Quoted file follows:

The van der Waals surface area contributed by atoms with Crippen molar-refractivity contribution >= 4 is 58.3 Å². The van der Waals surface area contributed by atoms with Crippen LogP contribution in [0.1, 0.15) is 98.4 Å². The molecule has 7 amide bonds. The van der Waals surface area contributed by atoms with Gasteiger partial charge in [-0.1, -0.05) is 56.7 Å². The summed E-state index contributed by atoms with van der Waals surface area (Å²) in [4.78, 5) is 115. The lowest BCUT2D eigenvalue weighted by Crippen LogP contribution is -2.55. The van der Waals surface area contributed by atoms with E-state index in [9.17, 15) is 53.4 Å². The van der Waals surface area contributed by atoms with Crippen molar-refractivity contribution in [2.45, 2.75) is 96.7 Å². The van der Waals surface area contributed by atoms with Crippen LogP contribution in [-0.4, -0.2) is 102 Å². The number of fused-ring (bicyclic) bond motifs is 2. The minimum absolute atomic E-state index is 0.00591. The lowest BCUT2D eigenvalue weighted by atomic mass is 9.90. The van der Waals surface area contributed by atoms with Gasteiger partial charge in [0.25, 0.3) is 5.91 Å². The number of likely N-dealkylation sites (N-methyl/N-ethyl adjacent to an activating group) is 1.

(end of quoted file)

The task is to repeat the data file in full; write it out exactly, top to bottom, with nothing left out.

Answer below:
The van der Waals surface area contributed by atoms with Crippen molar-refractivity contribution >= 4 is 58.3 Å². The van der Waals surface area contributed by atoms with Crippen LogP contribution in [0.1, 0.15) is 98.4 Å². The molecule has 7 amide bonds. The van der Waals surface area contributed by atoms with Gasteiger partial charge in [-0.1, -0.05) is 56.7 Å². The summed E-state index contributed by atoms with van der Waals surface area (Å²) in [4.78, 5) is 115. The lowest BCUT2D eigenvalue weighted by Crippen LogP contribution is -2.55. The van der Waals surface area contributed by atoms with E-state index in [9.17, 15) is 53.4 Å². The van der Waals surface area contributed by atoms with Crippen molar-refractivity contribution in [2.45, 2.75) is 96.7 Å². The van der Waals surface area contributed by atoms with Crippen LogP contribution in [-0.4, -0.2) is 102 Å². The number of fused-ring (bicyclic) bond motifs is 2. The minimum absolute atomic E-state index is 0.00591. The lowest BCUT2D eigenvalue weighted by atomic mass is 9.90. The van der Waals surface area contributed by atoms with Gasteiger partial charge in [0.25, 0.3) is 5.91 Å². The number of likely N-dealkylation sites (N-methyl/N-ethyl adjacent to an activating group) is 1.